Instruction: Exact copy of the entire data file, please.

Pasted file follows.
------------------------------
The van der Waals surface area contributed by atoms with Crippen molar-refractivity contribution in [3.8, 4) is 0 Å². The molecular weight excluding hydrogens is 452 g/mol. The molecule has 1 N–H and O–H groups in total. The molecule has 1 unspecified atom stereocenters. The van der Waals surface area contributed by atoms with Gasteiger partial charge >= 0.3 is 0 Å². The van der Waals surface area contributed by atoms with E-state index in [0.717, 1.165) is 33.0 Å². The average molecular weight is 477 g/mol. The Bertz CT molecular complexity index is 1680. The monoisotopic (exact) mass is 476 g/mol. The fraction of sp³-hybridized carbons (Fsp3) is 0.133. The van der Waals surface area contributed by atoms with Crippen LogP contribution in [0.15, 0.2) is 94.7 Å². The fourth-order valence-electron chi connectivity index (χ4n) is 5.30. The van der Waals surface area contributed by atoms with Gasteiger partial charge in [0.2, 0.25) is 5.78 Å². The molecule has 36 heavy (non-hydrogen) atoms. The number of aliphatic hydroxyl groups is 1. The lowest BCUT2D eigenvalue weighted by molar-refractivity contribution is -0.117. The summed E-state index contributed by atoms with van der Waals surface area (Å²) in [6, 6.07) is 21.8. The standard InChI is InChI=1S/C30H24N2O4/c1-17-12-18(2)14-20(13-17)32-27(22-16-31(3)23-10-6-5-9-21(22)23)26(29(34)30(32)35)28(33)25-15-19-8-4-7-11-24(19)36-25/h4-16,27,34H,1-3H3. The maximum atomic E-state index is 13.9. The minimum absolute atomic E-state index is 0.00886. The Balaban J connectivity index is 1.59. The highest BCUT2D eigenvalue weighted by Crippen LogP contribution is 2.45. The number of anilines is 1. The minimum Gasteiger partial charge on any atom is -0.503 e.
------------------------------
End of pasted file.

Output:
The van der Waals surface area contributed by atoms with Crippen molar-refractivity contribution in [3.8, 4) is 0 Å². The molecular weight excluding hydrogens is 452 g/mol. The molecule has 1 N–H and O–H groups in total. The molecule has 1 unspecified atom stereocenters. The van der Waals surface area contributed by atoms with Gasteiger partial charge >= 0.3 is 0 Å². The van der Waals surface area contributed by atoms with E-state index in [0.717, 1.165) is 33.0 Å². The average molecular weight is 477 g/mol. The Bertz CT molecular complexity index is 1680. The monoisotopic (exact) mass is 476 g/mol. The fraction of sp³-hybridized carbons (Fsp3) is 0.133. The van der Waals surface area contributed by atoms with Crippen LogP contribution in [0.15, 0.2) is 94.7 Å². The fourth-order valence-electron chi connectivity index (χ4n) is 5.30. The van der Waals surface area contributed by atoms with Gasteiger partial charge in [0.2, 0.25) is 5.78 Å². The molecule has 36 heavy (non-hydrogen) atoms. The number of aliphatic hydroxyl groups is 1. The lowest BCUT2D eigenvalue weighted by molar-refractivity contribution is -0.117. The summed E-state index contributed by atoms with van der Waals surface area (Å²) in [6, 6.07) is 21.8. The standard InChI is InChI=1S/C30H24N2O4/c1-17-12-18(2)14-20(13-17)32-27(22-16-31(3)23-10-6-5-9-21(22)23)26(29(34)30(32)35)28(33)25-15-19-8-4-7-11-24(19)36-25/h4-16,27,34H,1-3H3. The maximum atomic E-state index is 13.9. The minimum absolute atomic E-state index is 0.00886. The Balaban J connectivity index is 1.59. The highest BCUT2D eigenvalue weighted by Crippen LogP contribution is 2.45. The number of anilines is 1. The minimum Gasteiger partial charge on any atom is -0.503 e.